Jan. 23, 2004
UW-RF and PK-16 Members Strive for Quality Education
By Sarah Matara
UW-RF News Bureau
Ensuring that children receive a quality education is a cornerstone of American society and at UW-River Falls, it is of the utmost importance.
Members of the UW-RF faculty have joined forces with area educators to ensure that quality education continues and improves by forming a PK-16 Council.
A PK-16 council is a voluntary body composed of educational leaders and teachers from pre-kindergarten through college level that meet to create a seamless education system. Their goal is to promote access to education, student achievement, excellent teaching standards and lifelong learning.
The objective is to improve communication between school districts, universities and colleges and technical colleges so everyone knows the needs of the other.
Members of a PK-16 council believe that the quality of higher education is directly affected by the quality of PK-12 education, and the quality of a student's learning is directly affected by the quality of teaching.
The main goals for the PK-16 Council include building a statewide network for increased collaboration, information sharing and cooperation; increasing student readiness to succeed in postsecondary education by improving the quality of PK-12 teacher preparation and professional development; and aligning high academic standards for PK-12 students with postsecondary education.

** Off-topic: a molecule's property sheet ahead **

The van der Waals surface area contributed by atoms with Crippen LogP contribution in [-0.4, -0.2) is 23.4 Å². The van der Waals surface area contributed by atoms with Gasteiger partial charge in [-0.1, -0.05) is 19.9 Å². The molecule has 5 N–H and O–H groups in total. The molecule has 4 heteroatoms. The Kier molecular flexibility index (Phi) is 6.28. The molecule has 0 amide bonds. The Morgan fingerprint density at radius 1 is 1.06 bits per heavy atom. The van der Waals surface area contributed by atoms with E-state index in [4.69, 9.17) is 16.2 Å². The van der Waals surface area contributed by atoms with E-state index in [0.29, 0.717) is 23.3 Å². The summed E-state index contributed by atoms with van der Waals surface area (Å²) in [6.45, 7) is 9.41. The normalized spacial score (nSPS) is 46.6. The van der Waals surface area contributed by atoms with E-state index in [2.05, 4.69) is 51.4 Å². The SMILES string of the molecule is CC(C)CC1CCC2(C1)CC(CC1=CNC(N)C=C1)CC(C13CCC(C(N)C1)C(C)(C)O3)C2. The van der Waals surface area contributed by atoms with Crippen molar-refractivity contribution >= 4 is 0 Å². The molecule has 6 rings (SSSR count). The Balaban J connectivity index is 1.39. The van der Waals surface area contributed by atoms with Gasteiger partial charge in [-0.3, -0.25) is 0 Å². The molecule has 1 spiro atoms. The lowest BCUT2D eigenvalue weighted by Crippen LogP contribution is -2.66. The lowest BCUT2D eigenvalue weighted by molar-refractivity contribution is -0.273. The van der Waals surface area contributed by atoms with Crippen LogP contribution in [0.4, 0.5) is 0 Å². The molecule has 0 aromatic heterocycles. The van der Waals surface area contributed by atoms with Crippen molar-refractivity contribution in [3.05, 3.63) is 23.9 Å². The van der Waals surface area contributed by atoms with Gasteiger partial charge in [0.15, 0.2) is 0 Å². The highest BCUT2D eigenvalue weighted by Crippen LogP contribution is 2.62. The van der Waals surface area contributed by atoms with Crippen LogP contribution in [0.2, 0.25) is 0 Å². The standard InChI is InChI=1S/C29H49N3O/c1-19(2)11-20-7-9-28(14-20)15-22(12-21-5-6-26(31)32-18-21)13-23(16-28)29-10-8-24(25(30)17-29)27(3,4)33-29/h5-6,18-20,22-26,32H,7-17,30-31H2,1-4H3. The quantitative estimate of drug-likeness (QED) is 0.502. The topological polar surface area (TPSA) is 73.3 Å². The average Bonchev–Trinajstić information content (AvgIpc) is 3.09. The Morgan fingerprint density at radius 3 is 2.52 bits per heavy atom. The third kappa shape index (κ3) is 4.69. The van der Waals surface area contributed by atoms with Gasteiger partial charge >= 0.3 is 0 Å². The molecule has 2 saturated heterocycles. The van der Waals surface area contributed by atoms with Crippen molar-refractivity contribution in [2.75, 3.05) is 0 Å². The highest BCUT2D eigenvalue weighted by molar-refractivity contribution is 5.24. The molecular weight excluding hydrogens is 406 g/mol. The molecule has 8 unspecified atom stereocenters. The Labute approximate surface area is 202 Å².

Twenty-four states are participating in statewide PK-16 efforts. The UW System Board of Regents developed PK-16 initiatives in response to the 2000 UW System Economic Summit, where a main focus of the summit was the role of quality education in the advancement of the economic vitality of Wisconsin.
In 2002, UW-River Falls expanded the existing St. Croix Valley Education Partnership into the Greater St. Croix Valley PK-16 Council. There are 25-30 working members.
The organization is comprised of teachers, principals, central office administrators and school board members from 16 area school districts; representatives from CESA 11, the Department of Public Instruction and Chippewa Valley and Wisconsin Indianhead Technical Colleges; selected UW-RF teacher education and arts and sciences faculty; deans, Provost Ginny Coombs and Chancellor Ann Lydecker.